NEA Jazz Masters/NEA National Heritage Fellowships: Celebrating 35 Years
About this Issue
In 1982, two new lifetime honors programs were created by the National Endowment for the Arts to honor artists who have made a significant impact in the jazz and folk and traditional arts fields: NEA Jazz Masters Fellowships and NEA National Heritage Fellowships. To celebrate the 35th anniversary of both programs in 2017, this issue looks at some of the awardees in both fields. In the PDF, the jazz section comes first, then the heritage section.
On the Jazz Masters side, we look at a few of the recipients who have had advanced the music in innovative ways. They have changed the sound of jazz recording from a studio in their parents’ living room, and mentored future generations of rising jazz musicians. They have developed new strains of jazz, and have shown that jazz is big enough to embrace all manner of cultural traditions. They have used jazz as a diplomatic and educational tool, and have extended the reach of jazz to other art forms.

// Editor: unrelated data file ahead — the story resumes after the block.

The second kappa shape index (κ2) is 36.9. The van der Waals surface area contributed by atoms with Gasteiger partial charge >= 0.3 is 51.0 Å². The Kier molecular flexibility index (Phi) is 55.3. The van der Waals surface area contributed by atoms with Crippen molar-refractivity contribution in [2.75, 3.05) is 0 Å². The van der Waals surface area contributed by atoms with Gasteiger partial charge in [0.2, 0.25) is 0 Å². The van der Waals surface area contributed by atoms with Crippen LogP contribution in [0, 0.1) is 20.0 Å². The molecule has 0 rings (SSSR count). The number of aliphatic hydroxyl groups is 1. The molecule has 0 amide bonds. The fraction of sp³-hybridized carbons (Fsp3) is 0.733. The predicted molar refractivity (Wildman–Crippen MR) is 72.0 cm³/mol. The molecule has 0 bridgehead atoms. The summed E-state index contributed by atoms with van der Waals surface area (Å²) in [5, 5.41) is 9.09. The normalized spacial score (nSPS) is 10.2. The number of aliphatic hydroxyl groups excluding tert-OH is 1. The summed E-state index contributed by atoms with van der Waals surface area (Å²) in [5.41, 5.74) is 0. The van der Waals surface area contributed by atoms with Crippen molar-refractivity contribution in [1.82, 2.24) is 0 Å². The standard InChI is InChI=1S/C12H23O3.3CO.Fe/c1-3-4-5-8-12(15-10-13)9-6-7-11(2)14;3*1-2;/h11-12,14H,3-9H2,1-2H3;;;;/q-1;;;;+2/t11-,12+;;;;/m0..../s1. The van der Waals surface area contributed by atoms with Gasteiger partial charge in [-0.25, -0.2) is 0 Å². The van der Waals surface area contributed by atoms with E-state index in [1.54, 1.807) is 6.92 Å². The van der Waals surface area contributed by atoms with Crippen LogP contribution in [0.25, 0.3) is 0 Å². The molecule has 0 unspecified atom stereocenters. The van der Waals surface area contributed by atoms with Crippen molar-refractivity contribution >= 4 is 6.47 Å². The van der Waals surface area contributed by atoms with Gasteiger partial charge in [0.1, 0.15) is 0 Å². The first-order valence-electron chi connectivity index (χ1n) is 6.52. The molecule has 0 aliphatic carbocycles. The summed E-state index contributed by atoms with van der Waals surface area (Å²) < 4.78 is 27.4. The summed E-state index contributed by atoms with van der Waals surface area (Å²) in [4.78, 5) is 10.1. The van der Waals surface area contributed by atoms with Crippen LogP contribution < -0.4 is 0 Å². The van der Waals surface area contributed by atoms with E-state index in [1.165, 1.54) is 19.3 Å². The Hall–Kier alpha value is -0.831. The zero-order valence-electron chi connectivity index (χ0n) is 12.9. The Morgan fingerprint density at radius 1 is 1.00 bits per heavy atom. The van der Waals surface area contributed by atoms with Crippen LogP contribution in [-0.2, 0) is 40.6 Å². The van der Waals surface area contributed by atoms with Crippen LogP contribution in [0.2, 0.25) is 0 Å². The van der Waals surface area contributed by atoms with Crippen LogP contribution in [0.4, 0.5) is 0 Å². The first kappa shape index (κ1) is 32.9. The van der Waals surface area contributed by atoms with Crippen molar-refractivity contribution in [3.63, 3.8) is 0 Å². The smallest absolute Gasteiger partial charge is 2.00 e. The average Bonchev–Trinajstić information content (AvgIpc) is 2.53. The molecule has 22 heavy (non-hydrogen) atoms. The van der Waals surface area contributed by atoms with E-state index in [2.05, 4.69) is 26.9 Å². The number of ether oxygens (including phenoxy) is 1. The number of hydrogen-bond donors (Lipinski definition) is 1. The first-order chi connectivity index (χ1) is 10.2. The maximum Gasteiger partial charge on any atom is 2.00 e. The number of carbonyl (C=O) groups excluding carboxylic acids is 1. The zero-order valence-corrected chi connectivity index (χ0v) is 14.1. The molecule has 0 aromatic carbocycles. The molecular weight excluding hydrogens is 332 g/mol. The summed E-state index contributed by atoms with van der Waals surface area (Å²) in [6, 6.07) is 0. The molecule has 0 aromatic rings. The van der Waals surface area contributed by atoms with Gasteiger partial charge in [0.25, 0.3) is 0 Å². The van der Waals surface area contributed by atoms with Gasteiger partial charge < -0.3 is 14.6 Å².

For the National Heritage awards, we highlight recipients whose art has had remarkable impacts on their communities. They have knit together the Cambodian refugee community through textiles, and helped save the Tewa language from extinction. They have shaped and preserved Charleston’s architectural character, and linked generations of Mexican-Americans through the sound of son huasteco. And they have deeply embedded Irish fiddling into the lexicon of American music.
Together, all the artists featured in this issue (and all who have received the awards in the past) create a rich tapestry of America culture, their art conveying the stories, history, and values of the American people.